The evolution of modern firearms is a fascinating process to witness. Whether it is an updated spin on an old design or something completely different, I am a sucker for trying new models. Our Editor in Chief knows this, so he didn’t have to twist my arm to test IWI’s big brother to the Tavor and X95 bullpups: the Tavor 7. My experience with magazine-behind-trigger rifles is limited to a handful of 5.56 NATO bullpups, so I was anxious to see what this 7.62 NATO-chambered rifle from our good friends in Israel had to offer.
The Tavor 7’s very short overall length is deceiving. It appears light, but its 9-plus pounds of steel and polymer make clear this carbine was built for hard use in harsh environments. While stout, this weight places it on par with many other out-of-the-box .308 Win./7.62 NATO battle rifles. The beauty of the Tavor 7’s design—and that of any bullpup—is that its weight is contained in a package that is much shorter than conventional designs with similar barrel lengths. In this case, even with a 16.5-inch barrel, the Tavor is approximately 6 inches shorter than a 16-inch-barreled, .308 Win.-chambered AR with a fully collapsed stock. Even if that AR had a side-folding stock, the big Tavor still measures a hair shorter while being ready to shoot at all times. However, it’s worth noting the Tavor 7 is a full inch-and-a-quarter taller than a flat-topped .308 Win. AR when each rifle has a 20-round, SR25-pattern magazine locked in place.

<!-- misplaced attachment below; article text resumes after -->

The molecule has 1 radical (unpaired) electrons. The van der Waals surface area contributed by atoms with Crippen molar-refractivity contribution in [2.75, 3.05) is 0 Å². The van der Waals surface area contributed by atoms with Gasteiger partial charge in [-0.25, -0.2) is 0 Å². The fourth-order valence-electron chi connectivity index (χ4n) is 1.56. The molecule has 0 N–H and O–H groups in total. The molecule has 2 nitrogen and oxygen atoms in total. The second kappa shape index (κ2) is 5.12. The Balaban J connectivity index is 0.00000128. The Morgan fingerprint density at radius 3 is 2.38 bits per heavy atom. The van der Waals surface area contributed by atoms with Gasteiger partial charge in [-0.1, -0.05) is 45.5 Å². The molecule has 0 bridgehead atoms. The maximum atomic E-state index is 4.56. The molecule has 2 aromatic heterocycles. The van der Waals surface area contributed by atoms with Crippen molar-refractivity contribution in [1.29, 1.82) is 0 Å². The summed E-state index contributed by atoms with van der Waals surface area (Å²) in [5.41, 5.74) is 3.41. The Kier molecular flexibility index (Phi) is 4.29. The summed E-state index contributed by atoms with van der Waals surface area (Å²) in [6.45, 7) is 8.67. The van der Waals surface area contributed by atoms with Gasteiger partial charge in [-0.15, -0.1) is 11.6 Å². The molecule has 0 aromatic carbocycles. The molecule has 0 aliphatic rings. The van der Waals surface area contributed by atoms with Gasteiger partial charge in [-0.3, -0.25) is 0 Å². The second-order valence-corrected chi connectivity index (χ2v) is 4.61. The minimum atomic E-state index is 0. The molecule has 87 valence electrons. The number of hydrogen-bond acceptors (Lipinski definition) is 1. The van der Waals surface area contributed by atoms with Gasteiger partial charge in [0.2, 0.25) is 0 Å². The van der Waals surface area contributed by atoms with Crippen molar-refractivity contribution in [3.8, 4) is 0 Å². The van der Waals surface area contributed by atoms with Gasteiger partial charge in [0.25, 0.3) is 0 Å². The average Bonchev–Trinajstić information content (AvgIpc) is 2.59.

The big Tavor is available with a black-, FDE- or OD Green-colored, reinforced polymer body that incorporates M-Lok slots into the fore-end. IWI US’ plant assembles the Tavor 7 with a mixture of Israeli and U.S.-made components to keep the rifle in compliance with 18 USC § 922 (r). Since the magazine included with each rifle is one of those required, U.S.-made components, owners on this side of the pond must use only U.S.-made mags to prevent violation of federal law.